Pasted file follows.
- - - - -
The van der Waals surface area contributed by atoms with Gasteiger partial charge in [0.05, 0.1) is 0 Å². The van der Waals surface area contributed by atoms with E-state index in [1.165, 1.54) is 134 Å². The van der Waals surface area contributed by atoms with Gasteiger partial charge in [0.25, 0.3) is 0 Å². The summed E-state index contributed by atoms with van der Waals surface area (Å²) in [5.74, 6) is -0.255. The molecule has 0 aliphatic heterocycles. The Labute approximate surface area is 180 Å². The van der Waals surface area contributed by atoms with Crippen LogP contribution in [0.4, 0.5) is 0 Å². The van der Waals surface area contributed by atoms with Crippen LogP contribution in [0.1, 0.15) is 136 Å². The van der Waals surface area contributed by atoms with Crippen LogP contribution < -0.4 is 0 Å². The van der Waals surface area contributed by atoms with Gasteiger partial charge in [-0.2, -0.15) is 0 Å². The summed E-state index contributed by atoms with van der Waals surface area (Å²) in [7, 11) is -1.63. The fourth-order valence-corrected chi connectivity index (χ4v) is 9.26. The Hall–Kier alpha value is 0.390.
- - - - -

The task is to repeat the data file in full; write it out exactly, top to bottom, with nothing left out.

The van der Waals surface area contributed by atoms with Gasteiger partial charge in [0.05, 0.1) is 0 Å². The van der Waals surface area contributed by atoms with E-state index in [1.165, 1.54) is 134 Å². The van der Waals surface area contributed by atoms with Gasteiger partial charge in [0.25, 0.3) is 0 Å². The summed E-state index contributed by atoms with van der Waals surface area (Å²) in [5.74, 6) is -0.255. The molecule has 0 aliphatic heterocycles. The Labute approximate surface area is 180 Å². The van der Waals surface area contributed by atoms with Crippen LogP contribution in [0.4, 0.5) is 0 Å². The van der Waals surface area contributed by atoms with Crippen LogP contribution in [0.1, 0.15) is 136 Å². The van der Waals surface area contributed by atoms with Crippen LogP contribution < -0.4 is 0 Å². The van der Waals surface area contributed by atoms with Gasteiger partial charge in [-0.2, -0.15) is 0 Å². The summed E-state index contributed by atoms with van der Waals surface area (Å²) in [7, 11) is -1.63. The fourth-order valence-corrected chi connectivity index (χ4v) is 9.26. The Hall–Kier alpha value is 0.390.